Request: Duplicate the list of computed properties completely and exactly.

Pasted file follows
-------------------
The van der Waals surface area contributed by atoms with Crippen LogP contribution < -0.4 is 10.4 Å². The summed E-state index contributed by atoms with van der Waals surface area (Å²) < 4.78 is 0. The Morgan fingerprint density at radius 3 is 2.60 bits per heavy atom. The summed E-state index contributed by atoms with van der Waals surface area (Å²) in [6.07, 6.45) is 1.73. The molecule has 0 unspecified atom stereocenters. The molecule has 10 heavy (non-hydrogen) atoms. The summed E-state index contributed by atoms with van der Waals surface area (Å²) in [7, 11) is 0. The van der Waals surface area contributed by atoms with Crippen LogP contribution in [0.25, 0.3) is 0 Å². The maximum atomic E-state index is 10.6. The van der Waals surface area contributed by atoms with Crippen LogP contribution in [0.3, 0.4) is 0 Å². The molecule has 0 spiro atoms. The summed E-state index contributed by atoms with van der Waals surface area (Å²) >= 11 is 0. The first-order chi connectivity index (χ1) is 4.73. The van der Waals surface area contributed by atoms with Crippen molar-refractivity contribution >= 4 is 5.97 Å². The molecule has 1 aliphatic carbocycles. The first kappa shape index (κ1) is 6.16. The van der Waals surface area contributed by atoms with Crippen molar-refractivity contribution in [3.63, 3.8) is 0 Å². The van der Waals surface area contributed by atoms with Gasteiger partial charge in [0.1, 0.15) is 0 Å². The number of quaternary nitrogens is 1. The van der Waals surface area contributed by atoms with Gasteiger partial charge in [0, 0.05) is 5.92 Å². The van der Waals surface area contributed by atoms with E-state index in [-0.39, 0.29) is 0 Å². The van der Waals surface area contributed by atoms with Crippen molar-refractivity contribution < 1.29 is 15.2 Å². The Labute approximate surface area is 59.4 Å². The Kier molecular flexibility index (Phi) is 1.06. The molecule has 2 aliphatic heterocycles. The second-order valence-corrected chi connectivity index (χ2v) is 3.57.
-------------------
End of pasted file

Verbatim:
The van der Waals surface area contributed by atoms with Crippen LogP contribution < -0.4 is 10.4 Å². The summed E-state index contributed by atoms with van der Waals surface area (Å²) < 4.78 is 0. The Morgan fingerprint density at radius 3 is 2.60 bits per heavy atom. The summed E-state index contributed by atoms with van der Waals surface area (Å²) in [6.07, 6.45) is 1.73. The molecule has 0 unspecified atom stereocenters. The molecule has 10 heavy (non-hydrogen) atoms. The summed E-state index contributed by atoms with van der Waals surface area (Å²) in [7, 11) is 0. The van der Waals surface area contributed by atoms with Crippen LogP contribution in [0.25, 0.3) is 0 Å². The maximum atomic E-state index is 10.6. The van der Waals surface area contributed by atoms with Crippen LogP contribution in [0.3, 0.4) is 0 Å². The molecule has 0 spiro atoms. The summed E-state index contributed by atoms with van der Waals surface area (Å²) >= 11 is 0. The first-order chi connectivity index (χ1) is 4.73. The van der Waals surface area contributed by atoms with Crippen molar-refractivity contribution >= 4 is 5.97 Å². The molecule has 1 aliphatic carbocycles. The first kappa shape index (κ1) is 6.16. The van der Waals surface area contributed by atoms with Crippen molar-refractivity contribution in [3.63, 3.8) is 0 Å². The van der Waals surface area contributed by atoms with Gasteiger partial charge in [0.1, 0.15) is 0 Å². The number of quaternary nitrogens is 1. The van der Waals surface area contributed by atoms with Gasteiger partial charge in [0, 0.05) is 5.92 Å². The van der Waals surface area contributed by atoms with E-state index in [-0.39, 0.29) is 0 Å². The van der Waals surface area contributed by atoms with Crippen molar-refractivity contribution < 1.29 is 15.2 Å². The Labute approximate surface area is 59.4 Å². The Kier molecular flexibility index (Phi) is 1.06. The molecule has 2 aliphatic heterocycles. The second-order valence-corrected chi connectivity index (χ2v) is 3.57.